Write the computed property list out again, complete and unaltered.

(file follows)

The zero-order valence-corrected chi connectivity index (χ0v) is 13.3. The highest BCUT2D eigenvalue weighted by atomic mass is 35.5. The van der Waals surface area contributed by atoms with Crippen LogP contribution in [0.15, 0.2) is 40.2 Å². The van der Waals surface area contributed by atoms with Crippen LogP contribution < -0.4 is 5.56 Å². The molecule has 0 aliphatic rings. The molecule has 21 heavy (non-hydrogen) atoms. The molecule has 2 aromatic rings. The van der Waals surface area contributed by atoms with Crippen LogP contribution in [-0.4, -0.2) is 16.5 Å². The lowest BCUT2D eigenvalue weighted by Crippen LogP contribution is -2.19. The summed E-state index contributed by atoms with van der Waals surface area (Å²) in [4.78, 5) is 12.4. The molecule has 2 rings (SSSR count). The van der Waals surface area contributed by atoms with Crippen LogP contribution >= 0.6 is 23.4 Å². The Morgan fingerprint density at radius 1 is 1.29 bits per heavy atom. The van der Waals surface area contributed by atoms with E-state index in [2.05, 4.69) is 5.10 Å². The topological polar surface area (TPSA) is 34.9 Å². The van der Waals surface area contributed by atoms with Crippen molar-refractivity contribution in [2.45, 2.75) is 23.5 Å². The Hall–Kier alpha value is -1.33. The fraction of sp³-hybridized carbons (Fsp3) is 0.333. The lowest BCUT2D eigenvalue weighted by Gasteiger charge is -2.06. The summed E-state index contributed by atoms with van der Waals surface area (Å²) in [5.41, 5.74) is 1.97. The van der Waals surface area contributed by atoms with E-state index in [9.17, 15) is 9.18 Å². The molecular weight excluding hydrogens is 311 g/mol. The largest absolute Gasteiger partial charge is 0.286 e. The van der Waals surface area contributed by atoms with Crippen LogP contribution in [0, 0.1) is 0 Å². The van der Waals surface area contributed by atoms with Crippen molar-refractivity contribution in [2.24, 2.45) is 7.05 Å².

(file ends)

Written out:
The zero-order valence-corrected chi connectivity index (χ0v) is 13.3. The highest BCUT2D eigenvalue weighted by atomic mass is 35.5. The van der Waals surface area contributed by atoms with Crippen LogP contribution in [0.15, 0.2) is 40.2 Å². The van der Waals surface area contributed by atoms with Crippen LogP contribution < -0.4 is 5.56 Å². The molecule has 0 aliphatic rings. The molecule has 21 heavy (non-hydrogen) atoms. The molecule has 2 aromatic rings. The van der Waals surface area contributed by atoms with Crippen LogP contribution in [-0.4, -0.2) is 16.5 Å². The lowest BCUT2D eigenvalue weighted by Crippen LogP contribution is -2.19. The summed E-state index contributed by atoms with van der Waals surface area (Å²) in [4.78, 5) is 12.4. The molecule has 2 rings (SSSR count). The van der Waals surface area contributed by atoms with Crippen LogP contribution >= 0.6 is 23.4 Å². The Morgan fingerprint density at radius 1 is 1.29 bits per heavy atom. The van der Waals surface area contributed by atoms with E-state index in [2.05, 4.69) is 5.10 Å². The topological polar surface area (TPSA) is 34.9 Å². The van der Waals surface area contributed by atoms with Crippen molar-refractivity contribution in [2.45, 2.75) is 23.5 Å². The Hall–Kier alpha value is -1.33. The fraction of sp³-hybridized carbons (Fsp3) is 0.333. The lowest BCUT2D eigenvalue weighted by Gasteiger charge is -2.06. The summed E-state index contributed by atoms with van der Waals surface area (Å²) in [5.41, 5.74) is 1.97. The van der Waals surface area contributed by atoms with E-state index in [9.17, 15) is 9.18 Å². The molecular weight excluding hydrogens is 311 g/mol. The largest absolute Gasteiger partial charge is 0.286 e. The van der Waals surface area contributed by atoms with Crippen LogP contribution in [0, 0.1) is 0 Å². The van der Waals surface area contributed by atoms with Crippen molar-refractivity contribution in [2.24, 2.45) is 7.05 Å².